It must be a daunting prospect to sing songs made famous by the incomparable Nina Simone, but performers Ledisi and Lisa Fischer brought their individual style to a BBC Proms concert in London, honouring Simone and gaining admiration for their own talent.
The show, “Mississippi Goddam: A Homage to Nina Simone”, paid tribute to the singer, pianist and civil rights campaigner - a “towering musical figure” - at the Royal Albert Hall on Aug. 21, more than 16 years after Simone died in her sleep in southern France at the age of 70.
Ledisi at the BBC Proms paying homage to Nina Simone,
with the Metropole Orkest. (Photo: Mark Allen)
The concert’s title refers to the song that marked a turning point in Simone’s career, when she composed it in fury and grief following the murder of civil rights activist Medgar Evers in Jackson, Mississippi, and the deaths of four African-American girls in the bombing of the 16th Street Baptist Church in Birmingham, Alabama, in 1963.
Performing the song at the tribute, New Orleans-born vocalist Ledisi held nothing back. She put all the anger and anguish that the lyrics required into her rendition, creating one of the high points of the concert.
The composition stood out particularly because of the contrast between the lyrics and the rhythm, and Ledisi - who’s also an actress and writer - emphasized this disparity. While the “tune has an almost fun-filled, pulsating vibe” (as conductor Jules Buckley put it in his written introduction to the show), the message itself is uncompromising.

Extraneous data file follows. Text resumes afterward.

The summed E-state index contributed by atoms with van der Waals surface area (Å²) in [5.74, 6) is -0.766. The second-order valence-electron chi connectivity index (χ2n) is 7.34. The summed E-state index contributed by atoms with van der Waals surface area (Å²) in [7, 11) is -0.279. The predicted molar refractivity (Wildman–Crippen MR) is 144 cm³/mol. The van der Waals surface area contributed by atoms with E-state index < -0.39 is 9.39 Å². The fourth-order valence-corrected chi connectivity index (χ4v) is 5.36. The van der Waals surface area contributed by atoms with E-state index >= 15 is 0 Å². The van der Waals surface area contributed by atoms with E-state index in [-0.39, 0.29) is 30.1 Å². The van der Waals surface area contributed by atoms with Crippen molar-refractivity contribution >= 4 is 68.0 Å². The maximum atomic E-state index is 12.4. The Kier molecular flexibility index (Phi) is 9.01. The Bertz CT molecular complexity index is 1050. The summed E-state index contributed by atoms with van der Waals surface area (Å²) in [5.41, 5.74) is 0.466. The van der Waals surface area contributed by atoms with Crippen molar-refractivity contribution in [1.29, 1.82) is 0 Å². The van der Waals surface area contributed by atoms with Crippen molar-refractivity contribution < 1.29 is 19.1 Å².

“It speaks of murder, of dashed dreams and severe inequality, and it shattered the assumption that African-Americans would patiently use the legislative process to seek political rights,” Buckley wrote. Listeners got the full context, and they were reminded that some things have not changed much in the United States.
Jules Buckley conducts the Metropole Orkest at the
BBC Proms tribute concert. (Photo: Mark Allen)
The concert began with an instrumental version of “African Mailman” and segued into “Sinnerman”, the soulful track about the “wrongdoer who unsuccessfully seeks shelter from a rock, the river and the sea, and ultimately makes a direct appeal to God”, to quote Alyn Shipman, the author of A New History of Jazz who compiled the programme notes.
Lisa Fischer amps up the energy at the BBC Proms tribute
to Nina Simone. (Photo: Mark Allen)
They both kept topping their previous song, and the temperature rose with “I Put a Spell on You” (Ledisi), “Don’t Let Me Be Misunderstood” (Fischer), “Ne me quitte pas” (poignantly rendered by Ledisi) and “I Loves You, Porgy” (memorably delivered by Fischer).
Then there was, of course, “Mississippi Goddam”, which followed a haunting, syncopated “Dambala”, a song made famous by Bahamian musician Tony McKay aka Exuma, who had inspired Simone. Fischer performed "Dambala" with the requisite mysticism, getting listeners to shake to the beat.